Bulgaria's Socialist-backed government will keep value added tax (VAT) and corporate income tax unchanged, aiming to ensure that the country's economy stays competitive, prime minister Plamen Oresharski said on Tuesday.
Bulgaria has a 20% flat VAT rate, 10% corporate income tax and 10% personal income tax.
"In the conditions of strong competition, low direct tax rates are an advantage we cannot afford to give up, not in the foreseeable future at least," Oresharshi said at a meeting in Sofia between the government and representatives of major Bulgarian companies, as quoted in a government press release. "There are more downsides to differentiated VAT rates than upsides," he added.
The top items on the agenda of the cabinet are upgrading the country's infrastructure, adopting a more active role against monopolies, relaxing regulatory regimes for the business, and introducing an electronic government sooner than planned, the prime minister also said.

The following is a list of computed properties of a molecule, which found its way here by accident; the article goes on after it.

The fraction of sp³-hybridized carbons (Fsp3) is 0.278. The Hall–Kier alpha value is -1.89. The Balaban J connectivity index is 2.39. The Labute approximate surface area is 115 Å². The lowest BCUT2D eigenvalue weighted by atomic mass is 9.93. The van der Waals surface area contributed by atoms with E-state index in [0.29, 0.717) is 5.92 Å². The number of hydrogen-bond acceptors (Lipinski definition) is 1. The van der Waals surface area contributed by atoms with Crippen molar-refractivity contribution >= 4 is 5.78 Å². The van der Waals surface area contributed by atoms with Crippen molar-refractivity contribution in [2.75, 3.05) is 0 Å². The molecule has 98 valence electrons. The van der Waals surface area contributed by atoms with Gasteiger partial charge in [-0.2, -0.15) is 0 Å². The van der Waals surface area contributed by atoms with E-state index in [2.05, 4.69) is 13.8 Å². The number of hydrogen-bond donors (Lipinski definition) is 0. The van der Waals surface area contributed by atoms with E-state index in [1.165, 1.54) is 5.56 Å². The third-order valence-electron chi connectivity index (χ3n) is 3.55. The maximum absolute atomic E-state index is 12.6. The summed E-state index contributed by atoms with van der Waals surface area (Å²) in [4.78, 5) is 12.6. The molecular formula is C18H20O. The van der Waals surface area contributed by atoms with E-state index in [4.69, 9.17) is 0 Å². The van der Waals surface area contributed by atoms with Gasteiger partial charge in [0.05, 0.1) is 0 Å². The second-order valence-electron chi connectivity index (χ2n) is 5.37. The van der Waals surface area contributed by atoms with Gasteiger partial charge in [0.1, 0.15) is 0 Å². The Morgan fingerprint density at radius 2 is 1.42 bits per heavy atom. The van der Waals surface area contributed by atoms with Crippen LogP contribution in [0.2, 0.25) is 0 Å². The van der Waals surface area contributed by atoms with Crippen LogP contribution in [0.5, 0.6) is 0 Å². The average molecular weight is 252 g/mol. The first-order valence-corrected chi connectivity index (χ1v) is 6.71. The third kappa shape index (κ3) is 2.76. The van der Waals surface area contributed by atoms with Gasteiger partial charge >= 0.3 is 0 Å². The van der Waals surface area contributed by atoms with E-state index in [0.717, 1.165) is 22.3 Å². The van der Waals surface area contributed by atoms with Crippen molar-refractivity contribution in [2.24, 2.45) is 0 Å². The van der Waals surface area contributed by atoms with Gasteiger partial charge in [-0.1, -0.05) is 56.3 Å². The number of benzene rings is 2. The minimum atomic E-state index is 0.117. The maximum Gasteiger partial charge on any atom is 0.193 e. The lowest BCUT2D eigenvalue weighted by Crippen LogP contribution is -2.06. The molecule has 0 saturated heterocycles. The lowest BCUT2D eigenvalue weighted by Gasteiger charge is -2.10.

The Bulgarian News Agency quoted the prime minister as telling the forum that the government would keep away as much as possible from "pouring" public resources into troubled companies. Taxpayers' money is not going to be invested in the acquisition of production assets, the news agency quoted Oresharski as saying.
Bulgaria's economy ministry has announced plans to acquire insolvent fertiliser plant Chimco and indebted industrial machine repair company Remotex-Radnevo in an attempt to revive them. Chimco, which used to be Bulgaria's biggest urea producer with an output capacity of 800,000 tonnes annually, halted operations in 2003 and was declared bankrupt a year later. Remotex-Radnevo, one of the country's largest repair companies for heavy mining, transport and energy equipment, was privatised in 2002.